# How could I calculate the probability of $\mathbb{P}\left(A^{c} | B\right)$ and $\mathbb{P}\left(B^{c} | A^{c}\right)$

Good morning! The task is to calculate the probability of $$\mathbb{P}\left(A^{c} | B\right)$$ and $$\mathbb{P}\left(B^{c} | A^{c}\right)$$.

Given are the probabilities of $$\mathbb{P}(A)=2 / 3, \mathbb{P}(B)=1 / 2$$ and $$\mathbb{P}(A \cap B)=2 / 5$$

Possible solution?:

First I use the formula of the conditional probability

(i) $$\mathbb{P}\left(A^{c} | B\right)$$ = $$\frac{\mathbb{P}(A^c \cap B)}{\mathbb{P}(B)}$$

But now I have this problem here $$\mathbb{P}(A^c \cap B)$$

So I used the bad way and draw a circle too become an equation.

(ii) $$\mathbb{P}(A^c \cap B) = \mathbb{P}(B)-\mathbb{P}(A \cap B)$$

Now I can write (i) with (ii) too $$\mathbb{P}\left(A^{c} | B\right)$$ = $$\frac{\mathbb{P}(B)-\mathbb{P}(A \cap B)}{\mathbb{P}(B)}$$ = $$\frac{\frac{1}{2}-\frac{2}{5}}{\frac{1}{2}}=\frac{3}{5}$$

Now the second probability: $$\mathbb{P}\left(B^{c} | A^{c}\right)= \frac{\mathbb{P}(A^c \cap B^c)}{\mathbb{P}(B)}$$

With $$\mathbb{P}(A^c \cap B^c) = 1-\mathbb{P}(A)-\mathbb{P}(B)-\mathbb{P}(A \cap B)$$

We have

$$\mathbb{P}\left(B^{c} | A^{c}\right)= \frac{1-\mathbb{P}(A)-\mathbb{P}(B)-\mathbb{P}(A \cap B)}{\mathbb{P}(B)} = \frac{1-\frac{2}{3}-\frac{1}{2}+\frac{2}{5}}{\frac{1}{2}} = \frac{7}{15}$$

I know, drawing a circle is a bad way, but I do not know how to proof all the equations.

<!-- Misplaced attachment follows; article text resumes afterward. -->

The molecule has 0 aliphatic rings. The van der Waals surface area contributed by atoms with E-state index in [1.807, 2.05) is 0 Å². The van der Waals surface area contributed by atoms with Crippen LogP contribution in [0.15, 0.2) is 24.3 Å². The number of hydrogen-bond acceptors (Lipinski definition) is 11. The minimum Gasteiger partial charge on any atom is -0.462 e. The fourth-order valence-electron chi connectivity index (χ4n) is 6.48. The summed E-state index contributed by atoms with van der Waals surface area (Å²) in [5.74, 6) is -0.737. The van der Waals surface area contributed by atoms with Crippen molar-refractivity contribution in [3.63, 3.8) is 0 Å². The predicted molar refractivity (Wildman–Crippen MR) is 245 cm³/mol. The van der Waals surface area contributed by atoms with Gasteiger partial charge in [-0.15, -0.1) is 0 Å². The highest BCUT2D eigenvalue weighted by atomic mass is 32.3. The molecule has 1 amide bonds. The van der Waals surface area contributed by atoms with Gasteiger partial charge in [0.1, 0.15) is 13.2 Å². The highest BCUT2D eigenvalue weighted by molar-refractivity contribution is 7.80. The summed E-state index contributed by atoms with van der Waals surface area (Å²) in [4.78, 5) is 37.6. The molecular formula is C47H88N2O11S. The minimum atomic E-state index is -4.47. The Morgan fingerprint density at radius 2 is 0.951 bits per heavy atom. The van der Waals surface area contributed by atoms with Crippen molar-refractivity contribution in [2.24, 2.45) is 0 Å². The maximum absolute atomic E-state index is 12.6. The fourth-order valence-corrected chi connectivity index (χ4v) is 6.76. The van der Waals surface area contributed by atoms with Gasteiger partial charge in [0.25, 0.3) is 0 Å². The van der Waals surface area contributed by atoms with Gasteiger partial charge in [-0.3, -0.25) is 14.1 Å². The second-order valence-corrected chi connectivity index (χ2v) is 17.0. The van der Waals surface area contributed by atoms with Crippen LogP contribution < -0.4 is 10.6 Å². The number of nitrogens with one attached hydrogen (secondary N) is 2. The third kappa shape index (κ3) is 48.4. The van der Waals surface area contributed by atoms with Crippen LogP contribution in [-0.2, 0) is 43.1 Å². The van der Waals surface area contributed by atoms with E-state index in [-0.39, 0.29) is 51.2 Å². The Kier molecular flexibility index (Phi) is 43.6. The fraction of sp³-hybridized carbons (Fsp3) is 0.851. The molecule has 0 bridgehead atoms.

Could someone help me to solve those probabilities, because I believe my way is wrong.

• Actually I think doing a venn diagram approach is a pretty good method for this question. – George Dewhirst Apr 23 at 14:53

Hint $$:$$ Observe that $$(A \cap B) \cup (A^c \cap B) = B$$ and $$(A \cap B) \cap (A^c \cap B) = \varnothing.$$ So we have $$\Bbb P(A^c \cap B) = \Bbb P(B) - \Bbb P(A \cap B).\ \ \ \ (1)$$
Also $$(A^c \cap B) \cup (A^c \cap B^c) = A^c$$ and also $$(A^c \cap B) \cap (A^c \cap B^c) = \varnothing.$$ So we have $$\Bbb P(A^c \cap B^c) = \Bbb P(A^c) - \Bbb P(A^c \cap B).\ \ \ \ (2)$$ Now we know that $$\Bbb P(A^c)= 1 - \Bbb P(A).$$ So using $$(1)$$ and $$(2)$$ we have $$\Bbb P(A^c \cap B^c) = 1 - \Bbb P(A) -\Bbb P(B) + \Bbb P(A \cap B).$$
• You have written $$\Bbb P(A^c \cap B^c) = 1 - \Bbb P(A) -\Bbb P(B) - \Bbb P(A \cap B).$$ Which is not true. Instead it would be $$\Bbb P(A^c \cap B^c) = 1 - \Bbb P(A) -\Bbb P(B) + \Bbb P(A \cap B)$$ as I have mentioned above. – Dbchatto67 Apr 23 at 15:37
The identities derived from venn diagrams are correct. If you want to be more formal you could note that $$(B\cap A^c)\cup (A\cap B)=B$$ where the union is a disjoint union. It follows that $$P(B)=P(B\cap A^c)+P(A\cap B).$$ To prove the set theoretic identity, you could proceed as follows $$B=B\cap \Omega=B\cap (A\cup A^c)=(B\cap A)\cup (B\cap A^c).$$ I leave it to you to prove that the union is disjoint.